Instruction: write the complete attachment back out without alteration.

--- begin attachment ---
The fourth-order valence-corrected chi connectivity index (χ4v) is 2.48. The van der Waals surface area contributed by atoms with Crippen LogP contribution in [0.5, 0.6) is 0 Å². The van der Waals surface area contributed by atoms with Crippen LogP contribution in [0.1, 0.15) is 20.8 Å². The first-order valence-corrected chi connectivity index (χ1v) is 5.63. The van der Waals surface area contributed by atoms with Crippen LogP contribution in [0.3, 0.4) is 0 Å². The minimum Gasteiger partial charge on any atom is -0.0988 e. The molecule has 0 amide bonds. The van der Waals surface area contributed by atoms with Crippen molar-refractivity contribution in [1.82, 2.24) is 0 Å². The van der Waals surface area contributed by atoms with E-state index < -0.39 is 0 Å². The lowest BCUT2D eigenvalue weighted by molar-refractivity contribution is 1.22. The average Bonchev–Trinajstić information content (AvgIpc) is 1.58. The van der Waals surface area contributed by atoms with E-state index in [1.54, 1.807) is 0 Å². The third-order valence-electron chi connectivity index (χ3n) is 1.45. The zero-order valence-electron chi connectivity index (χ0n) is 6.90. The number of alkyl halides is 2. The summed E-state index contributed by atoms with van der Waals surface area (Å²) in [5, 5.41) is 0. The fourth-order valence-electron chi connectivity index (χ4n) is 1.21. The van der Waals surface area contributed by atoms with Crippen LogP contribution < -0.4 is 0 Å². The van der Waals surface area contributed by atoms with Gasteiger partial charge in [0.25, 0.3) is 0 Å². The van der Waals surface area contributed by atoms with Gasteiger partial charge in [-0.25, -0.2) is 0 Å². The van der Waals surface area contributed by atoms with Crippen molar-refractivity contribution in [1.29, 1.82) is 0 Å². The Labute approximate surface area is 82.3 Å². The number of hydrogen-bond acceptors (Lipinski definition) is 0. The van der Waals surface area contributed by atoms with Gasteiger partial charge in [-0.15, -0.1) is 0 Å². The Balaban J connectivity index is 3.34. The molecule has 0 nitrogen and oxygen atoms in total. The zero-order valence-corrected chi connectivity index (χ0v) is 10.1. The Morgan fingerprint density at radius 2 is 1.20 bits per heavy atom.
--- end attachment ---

The fourth-order valence-corrected chi connectivity index (χ4v) is 2.48. The van der Waals surface area contributed by atoms with Crippen LogP contribution in [0.5, 0.6) is 0 Å². The van der Waals surface area contributed by atoms with Crippen LogP contribution in [0.1, 0.15) is 20.8 Å². The first-order valence-corrected chi connectivity index (χ1v) is 5.63. The van der Waals surface area contributed by atoms with Crippen LogP contribution in [0.3, 0.4) is 0 Å². The minimum Gasteiger partial charge on any atom is -0.0988 e. The molecule has 0 amide bonds. The van der Waals surface area contributed by atoms with Crippen molar-refractivity contribution in [1.82, 2.24) is 0 Å². The van der Waals surface area contributed by atoms with E-state index < -0.39 is 0 Å². The lowest BCUT2D eigenvalue weighted by molar-refractivity contribution is 1.22. The average Bonchev–Trinajstić information content (AvgIpc) is 1.58. The van der Waals surface area contributed by atoms with E-state index in [1.54, 1.807) is 0 Å². The third-order valence-electron chi connectivity index (χ3n) is 1.45. The zero-order valence-electron chi connectivity index (χ0n) is 6.90. The number of alkyl halides is 2. The summed E-state index contributed by atoms with van der Waals surface area (Å²) in [5, 5.41) is 0. The fourth-order valence-electron chi connectivity index (χ4n) is 1.21. The van der Waals surface area contributed by atoms with Crippen LogP contribution < -0.4 is 0 Å². The van der Waals surface area contributed by atoms with Gasteiger partial charge in [0.25, 0.3) is 0 Å². The van der Waals surface area contributed by atoms with Gasteiger partial charge in [-0.25, -0.2) is 0 Å². The van der Waals surface area contributed by atoms with Crippen molar-refractivity contribution in [1.29, 1.82) is 0 Å². The Labute approximate surface area is 82.3 Å². The number of hydrogen-bond acceptors (Lipinski definition) is 0. The van der Waals surface area contributed by atoms with Gasteiger partial charge in [-0.15, -0.1) is 0 Å². The Balaban J connectivity index is 3.34. The molecule has 0 nitrogen and oxygen atoms in total. The zero-order valence-corrected chi connectivity index (χ0v) is 10.1. The Morgan fingerprint density at radius 2 is 1.20 bits per heavy atom.